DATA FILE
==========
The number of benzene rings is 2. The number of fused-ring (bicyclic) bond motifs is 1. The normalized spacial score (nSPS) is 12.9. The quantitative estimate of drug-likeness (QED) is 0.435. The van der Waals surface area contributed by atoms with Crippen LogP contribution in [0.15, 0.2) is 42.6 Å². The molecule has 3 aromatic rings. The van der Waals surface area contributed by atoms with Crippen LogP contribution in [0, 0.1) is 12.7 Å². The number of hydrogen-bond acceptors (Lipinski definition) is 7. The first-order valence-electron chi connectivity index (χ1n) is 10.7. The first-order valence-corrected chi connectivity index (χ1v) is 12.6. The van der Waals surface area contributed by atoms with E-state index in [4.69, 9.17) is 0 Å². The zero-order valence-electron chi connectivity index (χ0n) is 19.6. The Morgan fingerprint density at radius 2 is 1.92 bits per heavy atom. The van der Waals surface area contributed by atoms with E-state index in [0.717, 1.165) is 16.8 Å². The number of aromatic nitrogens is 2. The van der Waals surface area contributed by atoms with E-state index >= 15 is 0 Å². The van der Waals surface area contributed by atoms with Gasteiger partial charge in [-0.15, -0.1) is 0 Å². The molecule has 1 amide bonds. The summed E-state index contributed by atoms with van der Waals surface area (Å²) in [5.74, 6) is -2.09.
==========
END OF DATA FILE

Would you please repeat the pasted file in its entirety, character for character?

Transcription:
The number of benzene rings is 2. The number of fused-ring (bicyclic) bond motifs is 1. The normalized spacial score (nSPS) is 12.9. The quantitative estimate of drug-likeness (QED) is 0.435. The van der Waals surface area contributed by atoms with Crippen LogP contribution in [0.15, 0.2) is 42.6 Å². The molecule has 3 aromatic rings. The van der Waals surface area contributed by atoms with Crippen LogP contribution in [0, 0.1) is 12.7 Å². The number of hydrogen-bond acceptors (Lipinski definition) is 7. The first-order valence-electron chi connectivity index (χ1n) is 10.7. The first-order valence-corrected chi connectivity index (χ1v) is 12.6. The van der Waals surface area contributed by atoms with E-state index in [4.69, 9.17) is 0 Å². The zero-order valence-electron chi connectivity index (χ0n) is 19.6. The Morgan fingerprint density at radius 2 is 1.92 bits per heavy atom. The van der Waals surface area contributed by atoms with E-state index in [0.717, 1.165) is 16.8 Å². The number of aromatic nitrogens is 2. The van der Waals surface area contributed by atoms with E-state index >= 15 is 0 Å². The van der Waals surface area contributed by atoms with Gasteiger partial charge in [-0.15, -0.1) is 0 Å². The molecule has 1 amide bonds. The summed E-state index contributed by atoms with van der Waals surface area (Å²) in [5.74, 6) is -2.09.